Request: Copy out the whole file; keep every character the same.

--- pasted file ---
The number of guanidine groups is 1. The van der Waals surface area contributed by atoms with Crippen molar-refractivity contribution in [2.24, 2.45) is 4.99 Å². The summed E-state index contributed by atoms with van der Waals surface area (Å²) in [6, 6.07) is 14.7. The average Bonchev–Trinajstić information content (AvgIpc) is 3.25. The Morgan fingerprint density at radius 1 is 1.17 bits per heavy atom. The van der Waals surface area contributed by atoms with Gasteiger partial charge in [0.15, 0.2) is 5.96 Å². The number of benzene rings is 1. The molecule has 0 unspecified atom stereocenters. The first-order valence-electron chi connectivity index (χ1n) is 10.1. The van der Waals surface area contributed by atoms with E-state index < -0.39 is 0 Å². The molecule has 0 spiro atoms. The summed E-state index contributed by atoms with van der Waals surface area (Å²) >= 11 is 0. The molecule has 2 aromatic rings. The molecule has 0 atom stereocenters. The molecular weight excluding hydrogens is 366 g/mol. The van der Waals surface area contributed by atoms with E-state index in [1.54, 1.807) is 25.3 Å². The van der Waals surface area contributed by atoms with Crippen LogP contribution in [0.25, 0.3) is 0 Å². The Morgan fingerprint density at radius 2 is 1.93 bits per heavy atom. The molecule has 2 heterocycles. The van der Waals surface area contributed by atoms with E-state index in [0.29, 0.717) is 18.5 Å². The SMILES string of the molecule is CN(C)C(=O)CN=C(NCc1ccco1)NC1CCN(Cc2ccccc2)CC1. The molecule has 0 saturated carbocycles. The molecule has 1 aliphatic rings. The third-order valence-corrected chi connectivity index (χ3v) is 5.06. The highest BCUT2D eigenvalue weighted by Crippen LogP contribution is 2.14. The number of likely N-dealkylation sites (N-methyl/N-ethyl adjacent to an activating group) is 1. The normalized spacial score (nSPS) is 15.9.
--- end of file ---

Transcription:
The number of guanidine groups is 1. The van der Waals surface area contributed by atoms with Crippen molar-refractivity contribution in [2.24, 2.45) is 4.99 Å². The summed E-state index contributed by atoms with van der Waals surface area (Å²) in [6, 6.07) is 14.7. The average Bonchev–Trinajstić information content (AvgIpc) is 3.25. The Morgan fingerprint density at radius 1 is 1.17 bits per heavy atom. The van der Waals surface area contributed by atoms with Gasteiger partial charge in [0.15, 0.2) is 5.96 Å². The number of benzene rings is 1. The molecule has 0 unspecified atom stereocenters. The first-order valence-electron chi connectivity index (χ1n) is 10.1. The van der Waals surface area contributed by atoms with E-state index < -0.39 is 0 Å². The molecule has 0 spiro atoms. The summed E-state index contributed by atoms with van der Waals surface area (Å²) >= 11 is 0. The molecule has 2 aromatic rings. The molecule has 0 atom stereocenters. The molecular weight excluding hydrogens is 366 g/mol. The van der Waals surface area contributed by atoms with E-state index in [1.54, 1.807) is 25.3 Å². The van der Waals surface area contributed by atoms with Crippen LogP contribution in [0.25, 0.3) is 0 Å². The Morgan fingerprint density at radius 2 is 1.93 bits per heavy atom. The molecule has 2 heterocycles. The van der Waals surface area contributed by atoms with E-state index in [0.29, 0.717) is 18.5 Å². The SMILES string of the molecule is CN(C)C(=O)CN=C(NCc1ccco1)NC1CCN(Cc2ccccc2)CC1. The molecule has 0 saturated carbocycles. The molecule has 1 aliphatic rings. The third-order valence-corrected chi connectivity index (χ3v) is 5.06. The highest BCUT2D eigenvalue weighted by Crippen LogP contribution is 2.14. The number of likely N-dealkylation sites (N-methyl/N-ethyl adjacent to an activating group) is 1. The normalized spacial score (nSPS) is 15.9.